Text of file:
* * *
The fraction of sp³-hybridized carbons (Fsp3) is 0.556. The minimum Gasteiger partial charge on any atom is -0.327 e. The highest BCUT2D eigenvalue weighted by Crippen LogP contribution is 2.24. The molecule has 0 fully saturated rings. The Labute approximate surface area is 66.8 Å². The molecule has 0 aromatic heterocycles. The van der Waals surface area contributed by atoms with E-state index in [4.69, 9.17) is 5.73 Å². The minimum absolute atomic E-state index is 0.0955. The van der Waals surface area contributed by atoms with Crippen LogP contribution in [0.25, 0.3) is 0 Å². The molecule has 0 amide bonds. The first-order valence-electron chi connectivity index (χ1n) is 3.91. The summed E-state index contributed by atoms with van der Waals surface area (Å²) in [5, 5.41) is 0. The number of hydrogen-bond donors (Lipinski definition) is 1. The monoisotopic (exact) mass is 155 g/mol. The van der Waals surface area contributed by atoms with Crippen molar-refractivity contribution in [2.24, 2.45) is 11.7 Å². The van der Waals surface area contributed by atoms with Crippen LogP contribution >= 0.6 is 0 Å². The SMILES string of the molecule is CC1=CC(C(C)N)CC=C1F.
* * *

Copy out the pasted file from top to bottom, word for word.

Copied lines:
The fraction of sp³-hybridized carbons (Fsp3) is 0.556. The minimum Gasteiger partial charge on any atom is -0.327 e. The highest BCUT2D eigenvalue weighted by Crippen LogP contribution is 2.24. The molecule has 0 fully saturated rings. The Labute approximate surface area is 66.8 Å². The molecule has 0 aromatic heterocycles. The van der Waals surface area contributed by atoms with E-state index in [4.69, 9.17) is 5.73 Å². The minimum absolute atomic E-state index is 0.0955. The van der Waals surface area contributed by atoms with Crippen LogP contribution in [0.25, 0.3) is 0 Å². The molecule has 0 amide bonds. The first-order valence-electron chi connectivity index (χ1n) is 3.91. The summed E-state index contributed by atoms with van der Waals surface area (Å²) in [5, 5.41) is 0. The number of hydrogen-bond donors (Lipinski definition) is 1. The monoisotopic (exact) mass is 155 g/mol. The van der Waals surface area contributed by atoms with Crippen molar-refractivity contribution in [2.24, 2.45) is 11.7 Å². The van der Waals surface area contributed by atoms with Crippen LogP contribution >= 0.6 is 0 Å². The SMILES string of the molecule is CC1=CC(C(C)N)CC=C1F.